PSY 201 Ch 5 Set A: Perception

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  1. psychophysics
    concerned with measuring perception; present people with a stimulus, ask them to report their perceptions; How much stimulation for detection?; need to look at thresholds
  2. thresholds
    a boundary or level; stimulation must reach a certain level to cross the threshold; two types: absolute and difference
  3. absolute threshold
    it's the minimum amount of energy (stimulation) that can be detected 50% of the time; how strong does a stimulus have to be for it to be perceived?: not very strong
  4. subliminal stimulation
    some stimuli below absolute threshold; stimulus is too weak or too brief for us to notice
  5. supraliminal stimulation
    some stimuli are above the absolute threshold; stimuli are consistently detected or perceived
  6. subliminal stimuli: can subliminal influence your behavior?
    research by James Vicary (1957) on subliminal suggestion; can have temporary impact on judgement and emotion, no major changes; persuasive stimuli above the perceptual threshold are far more influential
  7. difference threshold
    the smallest difference between the stimuli that can be detectd 50% of the time; Just Noticeable Difference (JND)
  8. Weber's Law
    Ernest Weber discovered that the smallest detectable difference in stimulus energy is a constant fraction of the intensity of the stimulus can determine the JND
  9. Need 2 things to determine JND
    intensity (amount of stimulation) and sense stimulated; JND = K x I, where K = constant for a sense, and I = stimulus intensity; difference threshold is directly proportional to the magnitude of the stimulus with which the comparison is being made
  10. Fechner's Law
    the stronger the stimulus or greater the magnitude of the stimulus, the bigger the change needed for a difference in stimulus intensity to be noticeable; Gustav Fechner used Weber's Law to study relationship between the physical magnitude of a stimulation and its perceived magnitude
  11. perception
    studied by Gestalt psychology (the whole is more than the sum of its parts
  12. perceptual organization
    to make sense out of the things you see; must impose some sort of organization; talk performed by the perceptual system to determine what goes on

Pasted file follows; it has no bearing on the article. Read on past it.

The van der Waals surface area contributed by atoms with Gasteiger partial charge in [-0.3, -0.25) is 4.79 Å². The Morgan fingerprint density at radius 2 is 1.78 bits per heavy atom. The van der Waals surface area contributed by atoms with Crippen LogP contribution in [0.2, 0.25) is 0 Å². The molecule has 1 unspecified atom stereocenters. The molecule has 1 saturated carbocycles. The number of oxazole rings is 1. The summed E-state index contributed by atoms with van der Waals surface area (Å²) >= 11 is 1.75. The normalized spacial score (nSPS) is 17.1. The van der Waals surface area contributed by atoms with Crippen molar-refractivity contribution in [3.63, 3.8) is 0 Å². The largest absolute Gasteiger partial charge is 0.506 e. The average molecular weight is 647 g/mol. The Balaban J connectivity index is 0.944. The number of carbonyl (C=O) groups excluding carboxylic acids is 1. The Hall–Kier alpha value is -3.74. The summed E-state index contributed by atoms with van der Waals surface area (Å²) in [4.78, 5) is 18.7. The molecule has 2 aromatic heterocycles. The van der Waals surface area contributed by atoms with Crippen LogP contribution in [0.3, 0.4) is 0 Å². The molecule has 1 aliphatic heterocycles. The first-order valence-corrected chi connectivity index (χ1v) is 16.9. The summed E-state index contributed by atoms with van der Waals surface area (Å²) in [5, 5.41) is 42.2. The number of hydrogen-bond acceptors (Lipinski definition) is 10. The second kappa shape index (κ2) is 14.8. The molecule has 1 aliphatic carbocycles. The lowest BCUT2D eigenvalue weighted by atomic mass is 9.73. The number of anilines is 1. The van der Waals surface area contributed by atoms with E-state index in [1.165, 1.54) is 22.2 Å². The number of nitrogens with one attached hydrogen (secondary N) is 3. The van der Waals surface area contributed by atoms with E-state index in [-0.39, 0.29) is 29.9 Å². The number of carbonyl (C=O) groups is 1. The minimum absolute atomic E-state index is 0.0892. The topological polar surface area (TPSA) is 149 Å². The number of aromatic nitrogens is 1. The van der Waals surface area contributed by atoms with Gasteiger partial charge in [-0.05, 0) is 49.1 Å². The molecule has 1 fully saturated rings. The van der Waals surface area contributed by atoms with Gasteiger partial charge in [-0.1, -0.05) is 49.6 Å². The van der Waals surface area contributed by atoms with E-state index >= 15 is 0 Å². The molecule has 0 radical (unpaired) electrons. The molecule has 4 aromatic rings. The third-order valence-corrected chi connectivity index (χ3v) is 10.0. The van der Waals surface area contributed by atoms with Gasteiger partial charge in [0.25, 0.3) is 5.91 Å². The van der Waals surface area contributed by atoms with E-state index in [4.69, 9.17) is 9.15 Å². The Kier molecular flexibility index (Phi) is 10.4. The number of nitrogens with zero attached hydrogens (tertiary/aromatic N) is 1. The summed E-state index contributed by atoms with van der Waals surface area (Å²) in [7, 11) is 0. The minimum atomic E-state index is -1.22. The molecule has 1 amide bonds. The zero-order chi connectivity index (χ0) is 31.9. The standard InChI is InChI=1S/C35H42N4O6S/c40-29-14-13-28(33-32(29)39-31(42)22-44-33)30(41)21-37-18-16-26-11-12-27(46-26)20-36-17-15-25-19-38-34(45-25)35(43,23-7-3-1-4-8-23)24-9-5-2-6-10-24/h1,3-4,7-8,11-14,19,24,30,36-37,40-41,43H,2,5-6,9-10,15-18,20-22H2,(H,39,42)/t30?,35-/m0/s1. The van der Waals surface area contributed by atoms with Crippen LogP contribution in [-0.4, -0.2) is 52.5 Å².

13. figure ground
    we organize stimuli into a central or foreground figure and a background; part of the visual field that has meaning stands in front of the rest
  14. grouping
    we put things together into groups; proximity, similarity, continuity, and closure
  15. proximity
    closer objects or events are to one another; group based on physical closeness; perceived as belonging together
  16. similarity
    similar elements look alike; group based on common feature
  17. continuity
    create a continuous form, continuous pattern
  18. closure
    fill in missing contours to form a complete object
  19. perceptual set
    a readiness to perceive stimuli in a particular way; expectation, culture or experience can influence your perceptions; can impact a person's perception of an object
  20. perceptual constancies
    allow us to recognize familiar stimuli under varying conditions; experience a stable perception even though sensory input is continually changing; see things as same even though they appear to be changing
  21. size constancy
    changes in size of a retinal image; interpreted as changes in distance not changes in actual size
  22. shape constancy
    the perceived shape of an object remains the same, even when seen at different angles; watching a  revolving door
  23. brightness/color constancy
    brightness or color of object remains the same under different conditions of illumination; object seen as bright or same color regardless of lighting conditions
Card Set:
PSY 201 Ch 5 Set A: Perception
2014-04-02 20:43:36

exam 3
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